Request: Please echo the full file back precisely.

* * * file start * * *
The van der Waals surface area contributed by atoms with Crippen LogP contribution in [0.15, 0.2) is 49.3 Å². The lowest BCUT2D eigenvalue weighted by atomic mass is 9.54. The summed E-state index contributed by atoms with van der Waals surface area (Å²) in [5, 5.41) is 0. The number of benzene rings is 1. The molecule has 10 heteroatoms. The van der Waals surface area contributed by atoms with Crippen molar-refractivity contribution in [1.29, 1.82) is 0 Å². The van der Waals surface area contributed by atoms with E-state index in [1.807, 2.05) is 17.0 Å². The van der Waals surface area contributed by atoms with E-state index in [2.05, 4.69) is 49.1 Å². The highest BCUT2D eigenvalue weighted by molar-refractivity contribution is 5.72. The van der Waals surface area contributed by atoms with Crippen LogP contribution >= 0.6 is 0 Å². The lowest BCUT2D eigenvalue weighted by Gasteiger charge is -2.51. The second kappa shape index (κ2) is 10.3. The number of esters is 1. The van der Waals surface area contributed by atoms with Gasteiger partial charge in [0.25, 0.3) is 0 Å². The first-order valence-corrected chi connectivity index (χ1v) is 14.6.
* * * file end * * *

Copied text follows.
The van der Waals surface area contributed by atoms with Crippen LogP contribution in [0.15, 0.2) is 49.3 Å². The lowest BCUT2D eigenvalue weighted by atomic mass is 9.54. The summed E-state index contributed by atoms with van der Waals surface area (Å²) in [5, 5.41) is 0. The number of benzene rings is 1. The molecule has 10 heteroatoms. The van der Waals surface area contributed by atoms with Crippen molar-refractivity contribution in [1.29, 1.82) is 0 Å². The van der Waals surface area contributed by atoms with E-state index in [1.807, 2.05) is 17.0 Å². The van der Waals surface area contributed by atoms with E-state index in [2.05, 4.69) is 49.1 Å². The highest BCUT2D eigenvalue weighted by molar-refractivity contribution is 5.72. The van der Waals surface area contributed by atoms with Crippen LogP contribution >= 0.6 is 0 Å². The lowest BCUT2D eigenvalue weighted by Gasteiger charge is -2.51. The second kappa shape index (κ2) is 10.3. The number of esters is 1. The van der Waals surface area contributed by atoms with Gasteiger partial charge in [0.25, 0.3) is 0 Å². The first-order valence-corrected chi connectivity index (χ1v) is 14.6.